Latest from the Clean Air Blog
Wednesday, June 29, 2016
June 24, 2016
Docket ID No. EPA-HQ-OAR-2015-0486
Clean Air Watch, a national not-for-profit clean air watchdog organization, sincerely appreciates the opportunity to comment on the proposed Revision to the Near-road Nitrogen Dioxide Minimum Monitoring Requirements, which was published in the Federal Register on May 16, 2016 (81 Fed. Reg. 30224).
Clean Air Watch respectfully opposes EPA’s proposal to remove the requirement for near-road NO2 monitoring stations in Core Based Statistical Areas (CBSAs) having populations between 500,000 and 1,000,000 persons.
EPA argues that since monitored levels at larger cities have not exceeded its 2010 NO2 ambient air standard, that there is no problem and thus no need to look for it.
This is a specious argument for the following reasons:
Tuesday, June 14, 2016
Though the case has been (convincingly) made time and again that actions mitigating climate change are by far less expensive than options adapting to the impact, politicians continue to trend towards short-sighted solutions. The substantive policy programs enacted by Premier of Ontario and her colleagues encourage hope that Ontario’s “landmark” leap will drive other Canadian provinces and world nations to take action to strengthen the environment for the future.
Wednesday, May 18, 2016
Today, in a party-line vote, the House Energy and Commerce Committee approved legislation that would radically weaken the Clean Air Act in order to save money for the oil industry and other polluters. It was painful to watch this live.
Among other things, this bill, sponsored by Rep. Pete Olson (R-TX) would:
--Demand that the federal government mislead the public about dangerous air pollution.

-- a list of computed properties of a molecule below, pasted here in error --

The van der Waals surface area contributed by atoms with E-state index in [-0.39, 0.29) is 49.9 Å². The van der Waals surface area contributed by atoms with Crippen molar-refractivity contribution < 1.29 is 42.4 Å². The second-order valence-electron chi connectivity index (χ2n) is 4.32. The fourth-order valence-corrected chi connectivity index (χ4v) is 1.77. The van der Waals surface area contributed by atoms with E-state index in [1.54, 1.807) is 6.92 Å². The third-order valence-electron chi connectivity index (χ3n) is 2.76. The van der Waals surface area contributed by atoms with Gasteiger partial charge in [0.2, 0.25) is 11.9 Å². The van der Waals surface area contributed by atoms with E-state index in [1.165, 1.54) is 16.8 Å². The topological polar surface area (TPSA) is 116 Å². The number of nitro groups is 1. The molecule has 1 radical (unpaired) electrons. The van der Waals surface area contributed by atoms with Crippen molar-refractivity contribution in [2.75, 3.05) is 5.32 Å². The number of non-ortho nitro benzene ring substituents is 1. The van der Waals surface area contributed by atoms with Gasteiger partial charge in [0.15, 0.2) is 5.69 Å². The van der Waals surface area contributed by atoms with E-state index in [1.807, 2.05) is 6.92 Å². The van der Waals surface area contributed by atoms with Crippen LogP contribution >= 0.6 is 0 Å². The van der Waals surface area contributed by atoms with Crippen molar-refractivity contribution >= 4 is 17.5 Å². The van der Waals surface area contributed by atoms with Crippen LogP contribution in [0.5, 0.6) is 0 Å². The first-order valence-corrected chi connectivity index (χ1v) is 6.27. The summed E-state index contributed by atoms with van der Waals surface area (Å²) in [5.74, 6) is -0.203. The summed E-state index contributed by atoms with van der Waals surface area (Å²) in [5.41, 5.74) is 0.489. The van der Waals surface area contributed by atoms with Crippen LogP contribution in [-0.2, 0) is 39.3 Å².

--Overturn a Supreme Court ruling -- unanimous and written by Scalia, no less! -- which held that national air quality standards should be based only on health science, not cost or "feasibility."
--Grant amnesty to new sources of pollution (how do you spell "fracking") in polluted areas.
--Subject the breathing public to added years of dirty air.
--Ignore public health protect from dirty air when the air is "stagnant."
--Delay scientific reviews of existing air pollution standards.
To sum it up: the oil industry and other big polluters are trying to pay Congress off to get industry off the hook and relieve it of the responsibility of cleaning up. And industry wants to take away the public's right to know if the air is actually clean -- or not.
The legislation is expected next to head to the full House of Representatives, where it likely will be rammed through as it was here. Anyone at the White House ready to talk veto yet?
Learn more about the Clean Air Act
The Clean Air Act is the law that defines EPA's responsibilities for protecting and improving the nation's air quality and the stratospheric ozone layer. The last major change in the law, the Clean Air Act Amendments of 1990, was enacted by Congress in 1990. Legislation passed since then has made several minor changes.